SLOVENIA - Slovenian pension provider Prva is one of the first to be granted a license to sell compulsory supplementary pension products under Romania's newly-created second pillar.

Prva was among 10 players interested in the compulsory pension sector and filing for a license with the Private Pension Supervision Commission (CSSPP).

The second pillar is to start collecting money later this year and will pass the €1bn mark over the next five years but is predicted to accumulate €40bn by 2027.

Prima Pensie Fond de Pensii is the seventh pension or asset management subsidary set up by Prva Group in Eastern Europe as its operations now comprise Slovenia, Macedonia, Kosovo, Serbia, Albania, Romania and Ukraine.

The licence for providing occupational pensions in the Ukraine was obtained earlier this month. Prva estimates its subsidiary Druga penzija will have 25,000 members and €750,000 in assets under management.

The European Bank for Reconstruction and Development (EBRD) decided earlier this year to buy a 20% stake in Prva pokojninska druzba (PPD) following a capital increase agreed by its other shareholders.

The €8m equity backing for the privately-owned manager of voluntary and mandatory pension schemes was aimed at expanding the business in Eastern Europe and in the future also to the Commonwealth of Independent States (CIS).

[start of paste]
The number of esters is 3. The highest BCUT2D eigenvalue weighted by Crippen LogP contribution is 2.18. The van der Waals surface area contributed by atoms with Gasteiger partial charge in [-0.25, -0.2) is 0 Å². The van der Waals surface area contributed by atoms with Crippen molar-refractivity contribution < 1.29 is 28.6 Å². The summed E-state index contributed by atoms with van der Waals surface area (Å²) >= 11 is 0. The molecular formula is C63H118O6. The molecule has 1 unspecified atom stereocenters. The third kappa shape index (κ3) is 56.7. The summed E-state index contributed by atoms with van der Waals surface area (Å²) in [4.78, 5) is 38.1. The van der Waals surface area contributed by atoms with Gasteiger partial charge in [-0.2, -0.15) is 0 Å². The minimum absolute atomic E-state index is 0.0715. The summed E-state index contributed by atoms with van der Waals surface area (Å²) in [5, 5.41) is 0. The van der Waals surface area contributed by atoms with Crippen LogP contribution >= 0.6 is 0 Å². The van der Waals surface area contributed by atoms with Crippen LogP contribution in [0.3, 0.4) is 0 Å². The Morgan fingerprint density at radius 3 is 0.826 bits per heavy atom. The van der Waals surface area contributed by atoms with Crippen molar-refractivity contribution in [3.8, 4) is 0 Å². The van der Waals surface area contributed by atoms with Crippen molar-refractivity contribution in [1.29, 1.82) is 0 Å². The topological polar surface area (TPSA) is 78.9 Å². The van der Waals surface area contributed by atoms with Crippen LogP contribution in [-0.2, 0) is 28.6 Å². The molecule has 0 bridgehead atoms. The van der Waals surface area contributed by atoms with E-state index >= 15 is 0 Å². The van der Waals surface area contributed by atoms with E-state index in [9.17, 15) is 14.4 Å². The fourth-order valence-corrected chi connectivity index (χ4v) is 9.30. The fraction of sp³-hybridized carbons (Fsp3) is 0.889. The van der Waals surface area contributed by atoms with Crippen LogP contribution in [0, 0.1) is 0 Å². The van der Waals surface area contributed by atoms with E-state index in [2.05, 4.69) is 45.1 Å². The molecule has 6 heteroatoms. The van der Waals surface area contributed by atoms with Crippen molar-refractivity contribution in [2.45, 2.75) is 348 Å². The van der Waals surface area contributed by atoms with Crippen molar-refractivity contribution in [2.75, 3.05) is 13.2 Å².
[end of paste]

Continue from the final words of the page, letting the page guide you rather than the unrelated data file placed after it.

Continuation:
A spokesman for the EBRD confirmed to IPE the most recent expansion of business "was in agreement with the bank" and EBRD is "very supportive of this move". He also said Prva will increase its operations in Serbia in the near future.

"The EBRD has always supported pension reforms in its countries of operation," the bank said in a statement following the PPD share purchase in March.

"The investment in PPD will enable the EBRD to support a capable regional pension manager in the provision of pension insurance and pension fund management products across the region."

The EBRD stressed the importance of developing financial institutions in southeastern Europe where because of "limited disposable income, lack of private pensions saving culture and relatively small size of the markets, the choice of such [pension] products remains currently limited".

Established in 2000, Prva today has over 67,000 pension policyholders and a 20% market share in Slovenia.